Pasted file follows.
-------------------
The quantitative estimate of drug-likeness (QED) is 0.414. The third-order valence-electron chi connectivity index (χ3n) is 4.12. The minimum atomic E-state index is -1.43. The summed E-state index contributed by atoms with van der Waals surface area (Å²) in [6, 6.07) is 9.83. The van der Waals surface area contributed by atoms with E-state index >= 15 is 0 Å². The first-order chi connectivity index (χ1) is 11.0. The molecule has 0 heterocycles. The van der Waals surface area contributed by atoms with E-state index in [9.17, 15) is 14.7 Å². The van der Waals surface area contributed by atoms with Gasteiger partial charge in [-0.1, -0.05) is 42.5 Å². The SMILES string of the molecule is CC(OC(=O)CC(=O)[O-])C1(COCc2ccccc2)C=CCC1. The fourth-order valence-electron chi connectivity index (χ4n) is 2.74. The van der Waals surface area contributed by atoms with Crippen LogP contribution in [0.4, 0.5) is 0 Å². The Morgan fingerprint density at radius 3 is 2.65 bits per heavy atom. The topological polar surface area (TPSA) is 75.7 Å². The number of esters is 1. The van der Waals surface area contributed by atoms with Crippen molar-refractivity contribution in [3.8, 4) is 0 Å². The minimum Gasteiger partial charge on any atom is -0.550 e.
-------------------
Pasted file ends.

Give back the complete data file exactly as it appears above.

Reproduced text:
The quantitative estimate of drug-likeness (QED) is 0.414. The third-order valence-electron chi connectivity index (χ3n) is 4.12. The minimum atomic E-state index is -1.43. The summed E-state index contributed by atoms with van der Waals surface area (Å²) in [6, 6.07) is 9.83. The van der Waals surface area contributed by atoms with E-state index >= 15 is 0 Å². The first-order chi connectivity index (χ1) is 11.0. The molecule has 0 heterocycles. The van der Waals surface area contributed by atoms with E-state index in [9.17, 15) is 14.7 Å². The van der Waals surface area contributed by atoms with Gasteiger partial charge in [-0.1, -0.05) is 42.5 Å². The SMILES string of the molecule is CC(OC(=O)CC(=O)[O-])C1(COCc2ccccc2)C=CCC1. The fourth-order valence-electron chi connectivity index (χ4n) is 2.74. The van der Waals surface area contributed by atoms with Crippen LogP contribution in [0.4, 0.5) is 0 Å². The Morgan fingerprint density at radius 3 is 2.65 bits per heavy atom. The topological polar surface area (TPSA) is 75.7 Å². The number of esters is 1. The van der Waals surface area contributed by atoms with Crippen molar-refractivity contribution in [3.8, 4) is 0 Å². The minimum Gasteiger partial charge on any atom is -0.550 e.